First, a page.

As lawyers and clients develop relationships and then either the lawyer or the attorney moves out of state a common question arises – can the relationship continue or must it end at the state border? The question can become even more interesting as, when during COVID 19 disruptions, either or both of them operate remotely. The answer may sometimes depend on what activities are involved and in some cases where either or both of them now consider to be their permanent residence.
Anticipating this question, an organization to which I belong, the National Academy of Elder Law Attorneys (NAELA) published an article, “Aging Out of Place” by Josh Ard, Esq., in their magazine, NAELA News, Jan/Feb/Mar 2022 and provided examples. You can, of course, alternatively deal with attorneys who are admitted in multiple jurisdictions, although this can become both difficult and costly for the attorney. Also, as our office does, we maintain referral connections with attorneys throughout the country – mostly through NAELA so that, if a client requests answers to how a matter is handled in North Carolina, Florida, New York or California, for example, we have member attorneys to whom we might refer the client and the question while still holding on to the issue as it relates to the jurisdiction where we practice – Pennsylvania.
The introduction to the article focuses on the attorney’s issues, stating:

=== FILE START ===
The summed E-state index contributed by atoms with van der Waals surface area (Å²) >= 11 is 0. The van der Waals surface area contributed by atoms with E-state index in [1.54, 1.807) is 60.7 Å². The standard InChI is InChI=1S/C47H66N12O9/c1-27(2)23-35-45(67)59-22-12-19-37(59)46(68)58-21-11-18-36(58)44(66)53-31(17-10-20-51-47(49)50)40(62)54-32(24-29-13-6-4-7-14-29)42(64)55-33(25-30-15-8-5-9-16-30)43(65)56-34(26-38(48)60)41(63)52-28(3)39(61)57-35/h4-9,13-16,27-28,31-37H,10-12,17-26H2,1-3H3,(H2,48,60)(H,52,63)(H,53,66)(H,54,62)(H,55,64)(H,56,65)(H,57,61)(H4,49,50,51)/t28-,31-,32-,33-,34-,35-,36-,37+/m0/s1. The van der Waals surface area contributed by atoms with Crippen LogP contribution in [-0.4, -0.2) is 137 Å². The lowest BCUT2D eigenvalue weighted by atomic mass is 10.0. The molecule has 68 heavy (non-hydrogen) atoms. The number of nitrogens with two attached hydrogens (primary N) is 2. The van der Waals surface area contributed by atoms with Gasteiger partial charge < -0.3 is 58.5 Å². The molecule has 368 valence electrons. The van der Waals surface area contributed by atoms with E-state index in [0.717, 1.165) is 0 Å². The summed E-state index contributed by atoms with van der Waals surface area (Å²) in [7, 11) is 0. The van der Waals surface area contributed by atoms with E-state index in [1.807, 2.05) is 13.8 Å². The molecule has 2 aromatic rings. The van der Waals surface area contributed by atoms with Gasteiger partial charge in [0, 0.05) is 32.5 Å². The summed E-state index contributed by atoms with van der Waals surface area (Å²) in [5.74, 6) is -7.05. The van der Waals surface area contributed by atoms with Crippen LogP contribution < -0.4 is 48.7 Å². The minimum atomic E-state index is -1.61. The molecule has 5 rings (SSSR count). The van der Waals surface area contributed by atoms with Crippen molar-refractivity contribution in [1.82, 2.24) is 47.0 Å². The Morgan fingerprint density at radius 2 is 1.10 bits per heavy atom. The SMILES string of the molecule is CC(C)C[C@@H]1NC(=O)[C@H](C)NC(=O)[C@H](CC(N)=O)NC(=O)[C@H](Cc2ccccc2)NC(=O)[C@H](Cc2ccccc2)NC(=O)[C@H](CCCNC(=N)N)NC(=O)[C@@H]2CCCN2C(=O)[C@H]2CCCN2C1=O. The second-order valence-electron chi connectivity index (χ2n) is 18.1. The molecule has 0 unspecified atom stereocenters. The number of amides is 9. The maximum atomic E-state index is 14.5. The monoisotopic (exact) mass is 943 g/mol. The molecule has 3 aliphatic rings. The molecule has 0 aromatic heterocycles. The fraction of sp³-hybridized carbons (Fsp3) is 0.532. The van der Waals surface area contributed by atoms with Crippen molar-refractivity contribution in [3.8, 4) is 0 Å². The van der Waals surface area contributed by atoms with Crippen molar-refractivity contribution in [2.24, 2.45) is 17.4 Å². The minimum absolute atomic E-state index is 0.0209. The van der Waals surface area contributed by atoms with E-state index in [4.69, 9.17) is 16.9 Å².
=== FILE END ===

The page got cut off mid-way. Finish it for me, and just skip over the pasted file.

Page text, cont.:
“As they get closer to retirement, many attorneys would like to move to a different state while still maintaining their practice. One of the challenges is how to do that without violating professional conduct rules.”
(By the way, I have no intent to move to another state or to discontinue practice in Pennsylvania, so for those who are my clients, be assured.)
Finally, clients should know that documents such as Wills and Powers of Attorney, for example, and others prepared in one State (such as Pennsylvania) are still valid when moving to another State. However, it is a good idea to have them reviewed by an attorney in the new State to be sure there are no important differences in taxation and other matters.
Esquire, Colliton Law Associates, P.C. Janet Colliton has practiced law for over 38 years, 37 of them in Chester County, Pennsylvania, a suburb of Philadelphia. Her practice, Colliton Law Associates, PC, is limited to elder law, Medicaid, including advice, applications and appeals, and other benefits planning including Veterans benefits, life care and special needs planning, guardianships, retirement, and estate planning and administration.